When you were young, did you ever disregard your parents’ advice on a particular issue only to have a profound personal revelation (that was surprisingly consistent with your parents’ counsel) when you experienced the same issue for yourself? Did you ever wonder why your children seem destined to repeat this same pattern? There is a Chinese proverb that speaks directly to this point: “What comes in through the gate is not family treasure.” Stated differently, being told something by someone else simply does not resonate with the same power as arriving at the same conclusion on your own.
This principle applies to education, too. If you want to help students understand something deeply, you can’t just tell them what you think they need to know. Ideally, you need to help them figure it out for themselves. To be sure, there is an important place for explicit instruction. However, as much as possible, we need to embed explicit instruction within activities students recognize as purposeful and interesting and that involve the students taking control of their own learning, thinking, and problem-solving.
One such instructional model is an inquiry-based approach to learning. The essence of an inquiry-based approach is getting students to ask questions that direct their explorations of content. However, asking questions is just the beginning. In an inquiry-based approach, questions lead to the consideration of how best to approach those questions, the collection and analysis of data, the summarization of findings, the communication of conclusions, and the emergence of new questions that initiate the whole process again.
To provide a better understanding of what an inquiry-based approach looks like in practice, let me share a few examples from the Jamestown unit I am currently teaching in Mrs. Spirokostas’ class of second and third graders. I opened the unit by providing the following introduction intended to initiate a series of questions from the students: On December 20, 1606, three small ships carrying about 100 passengers and 40 crew members quietly left the docks of London, England. They were headed to the New World hoping to start a colony in Virginia. The people who organized this venture gathered all the information they could find about previous explorations to the New World, but they still didn’t know much about Virginia.
What they did know is:
- It was a long trip across a big ocean to get to the New World and not every ship made it there safely.
- There were two attempts by England to establish colonies in North America in the past 25 years and both failed.
- The last group of English colonists disappeared entirely and no one knows what happened to them.
- The land was filled with native inhabitants who were not always friendly to new settlers.
- Spain was the most powerful empire in the world and the Spanish claimed all of North America as their own.
- When a group of Frenchmen tried to establish a colony along the east coast of North America in 1564, the Spanish sent 500 soldiers and destroyed it completely.
After hearing all of this, what questions are raised in your mind?
The students began working in small groups and generated a long list of questions. For example:
- “Why didn’t the Spanish wipe out Jamestown (as they had the French colony before it)?”
- “Why didn’t the Spanish let them have a little space?”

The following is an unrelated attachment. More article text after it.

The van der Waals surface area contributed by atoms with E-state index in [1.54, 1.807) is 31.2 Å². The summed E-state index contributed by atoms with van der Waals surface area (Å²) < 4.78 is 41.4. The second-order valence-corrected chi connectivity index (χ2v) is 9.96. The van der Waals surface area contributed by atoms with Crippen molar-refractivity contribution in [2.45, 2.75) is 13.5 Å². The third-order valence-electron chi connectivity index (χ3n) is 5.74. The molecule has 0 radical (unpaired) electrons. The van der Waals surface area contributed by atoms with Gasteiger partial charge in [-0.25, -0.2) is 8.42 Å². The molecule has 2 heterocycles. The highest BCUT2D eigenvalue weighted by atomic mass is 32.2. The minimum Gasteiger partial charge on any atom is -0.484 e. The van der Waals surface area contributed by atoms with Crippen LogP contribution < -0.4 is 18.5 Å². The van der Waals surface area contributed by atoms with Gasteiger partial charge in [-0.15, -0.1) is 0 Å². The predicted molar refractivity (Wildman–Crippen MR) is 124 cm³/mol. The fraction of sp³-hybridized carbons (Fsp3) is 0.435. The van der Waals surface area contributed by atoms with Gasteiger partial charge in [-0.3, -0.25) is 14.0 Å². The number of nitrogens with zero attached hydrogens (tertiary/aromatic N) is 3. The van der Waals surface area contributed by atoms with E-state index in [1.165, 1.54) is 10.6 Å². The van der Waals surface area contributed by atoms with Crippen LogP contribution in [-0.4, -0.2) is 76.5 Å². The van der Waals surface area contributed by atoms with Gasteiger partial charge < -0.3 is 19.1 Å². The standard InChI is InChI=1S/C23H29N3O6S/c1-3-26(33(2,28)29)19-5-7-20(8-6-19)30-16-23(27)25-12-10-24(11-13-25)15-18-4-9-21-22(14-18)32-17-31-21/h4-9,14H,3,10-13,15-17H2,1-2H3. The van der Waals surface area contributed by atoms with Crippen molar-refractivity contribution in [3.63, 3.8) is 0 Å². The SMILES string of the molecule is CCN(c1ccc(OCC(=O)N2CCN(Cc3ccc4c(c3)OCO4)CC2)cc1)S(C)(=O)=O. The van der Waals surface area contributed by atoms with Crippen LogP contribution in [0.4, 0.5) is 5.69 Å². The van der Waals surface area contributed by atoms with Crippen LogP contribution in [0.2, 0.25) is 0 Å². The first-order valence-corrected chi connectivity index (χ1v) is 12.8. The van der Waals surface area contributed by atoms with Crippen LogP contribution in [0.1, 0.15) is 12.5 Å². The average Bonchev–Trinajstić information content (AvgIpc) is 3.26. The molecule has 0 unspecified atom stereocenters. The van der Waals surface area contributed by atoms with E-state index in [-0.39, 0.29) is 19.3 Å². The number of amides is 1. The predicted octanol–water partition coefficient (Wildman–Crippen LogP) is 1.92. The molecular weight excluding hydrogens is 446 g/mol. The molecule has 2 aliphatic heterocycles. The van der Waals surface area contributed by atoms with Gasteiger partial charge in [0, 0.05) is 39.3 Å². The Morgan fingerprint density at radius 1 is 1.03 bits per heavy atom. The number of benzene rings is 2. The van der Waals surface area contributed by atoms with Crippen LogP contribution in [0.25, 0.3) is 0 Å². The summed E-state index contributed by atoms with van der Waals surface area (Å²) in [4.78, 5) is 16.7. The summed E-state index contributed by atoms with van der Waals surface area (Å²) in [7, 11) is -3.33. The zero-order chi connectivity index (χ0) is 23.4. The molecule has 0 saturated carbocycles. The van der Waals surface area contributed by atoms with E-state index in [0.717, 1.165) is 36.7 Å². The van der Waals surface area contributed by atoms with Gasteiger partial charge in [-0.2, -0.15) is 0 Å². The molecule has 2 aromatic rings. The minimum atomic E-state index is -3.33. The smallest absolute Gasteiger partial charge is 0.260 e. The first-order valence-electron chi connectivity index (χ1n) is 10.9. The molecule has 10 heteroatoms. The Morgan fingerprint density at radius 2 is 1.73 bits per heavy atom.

- “Why did the English come?”
After reviewing all of the questions, I shared that we would answer many of their questions together in the unit. But, I asked them, if they had to pick one question that was the most important question for us to answer at this time, which would it be? They agreed that the key question at this point in time was: “Why did they come?” This initiated an investigation of what was happening in the world and in England leading up to 1607 that would help explain this precarious expedition that seemed at best risky and at worst ill-advised.
Once we established this foundation and explored how the native people in Virginia lived before the English arrived, I showed the class a map that outlined the roundabout route the original colonists took across the Atlantic. Without any prompting from me, a hand shot up, and a student asked, “Why did they go that way? Why didn’t they just go straight across?” Once they finished predicting the reasons, we explored the answers to those questions. Then, we looked at a map of the spot the colonists chose for the settlement they soon christened Jamestown. The location is 60 miles up the James River and not an obvious choice at all. After a bit of inspection and discussion with their partners, they asked, “Why did they choose to settle there?” This is the pattern we have followed again and again throughout the unit. I provide descriptions, texts, visuals, and/or scaffolding that prompt the students to ask questions. They predict the answers to those questions based on what they know, and then they explore the answers to those questions.
While inquiry has generated enthusiasm, engagement, and deep understanding in the classroom, the approach’s greatest benefit is in how it prepares students for the future. To be successful in the 21st century, you need to be adept at seeing beyond what is currently known. To move thinking forward, you need to be a flexible and creative thinker. It is about innovation, and that starts by critically evaluating what is known and asking what is possible. That type of generative thinking is nurtured by getting in the habit of asking and answering questions while reflecting on multiple perspectives and collaborating and communicating with others. All of these qualities, skills, and practices are facilitated within an inquiry-based approach to learning.